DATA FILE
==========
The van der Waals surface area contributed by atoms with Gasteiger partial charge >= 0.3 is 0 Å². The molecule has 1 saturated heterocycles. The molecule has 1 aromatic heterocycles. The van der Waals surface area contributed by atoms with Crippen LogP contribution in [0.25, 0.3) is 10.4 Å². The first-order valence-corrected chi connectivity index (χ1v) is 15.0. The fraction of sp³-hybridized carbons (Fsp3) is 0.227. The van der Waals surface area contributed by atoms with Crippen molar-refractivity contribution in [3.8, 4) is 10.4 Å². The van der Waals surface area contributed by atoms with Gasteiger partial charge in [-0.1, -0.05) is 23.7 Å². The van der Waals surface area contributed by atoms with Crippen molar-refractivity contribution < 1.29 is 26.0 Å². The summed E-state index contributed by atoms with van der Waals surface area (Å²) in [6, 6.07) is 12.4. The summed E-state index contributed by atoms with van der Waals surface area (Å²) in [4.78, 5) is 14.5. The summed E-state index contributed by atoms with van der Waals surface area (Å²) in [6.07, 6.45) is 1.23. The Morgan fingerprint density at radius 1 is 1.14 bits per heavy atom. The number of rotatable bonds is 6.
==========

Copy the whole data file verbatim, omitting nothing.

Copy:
The van der Waals surface area contributed by atoms with Gasteiger partial charge >= 0.3 is 0 Å². The molecule has 1 saturated heterocycles. The molecule has 1 aromatic heterocycles. The van der Waals surface area contributed by atoms with Crippen LogP contribution in [0.25, 0.3) is 10.4 Å². The first-order valence-corrected chi connectivity index (χ1v) is 15.0. The fraction of sp³-hybridized carbons (Fsp3) is 0.227. The van der Waals surface area contributed by atoms with Crippen molar-refractivity contribution in [3.8, 4) is 10.4 Å². The van der Waals surface area contributed by atoms with Gasteiger partial charge in [-0.1, -0.05) is 23.7 Å². The van der Waals surface area contributed by atoms with Crippen molar-refractivity contribution < 1.29 is 26.0 Å². The summed E-state index contributed by atoms with van der Waals surface area (Å²) in [6, 6.07) is 12.4. The summed E-state index contributed by atoms with van der Waals surface area (Å²) in [4.78, 5) is 14.5. The summed E-state index contributed by atoms with van der Waals surface area (Å²) in [6.07, 6.45) is 1.23. The Morgan fingerprint density at radius 1 is 1.14 bits per heavy atom. The number of rotatable bonds is 6.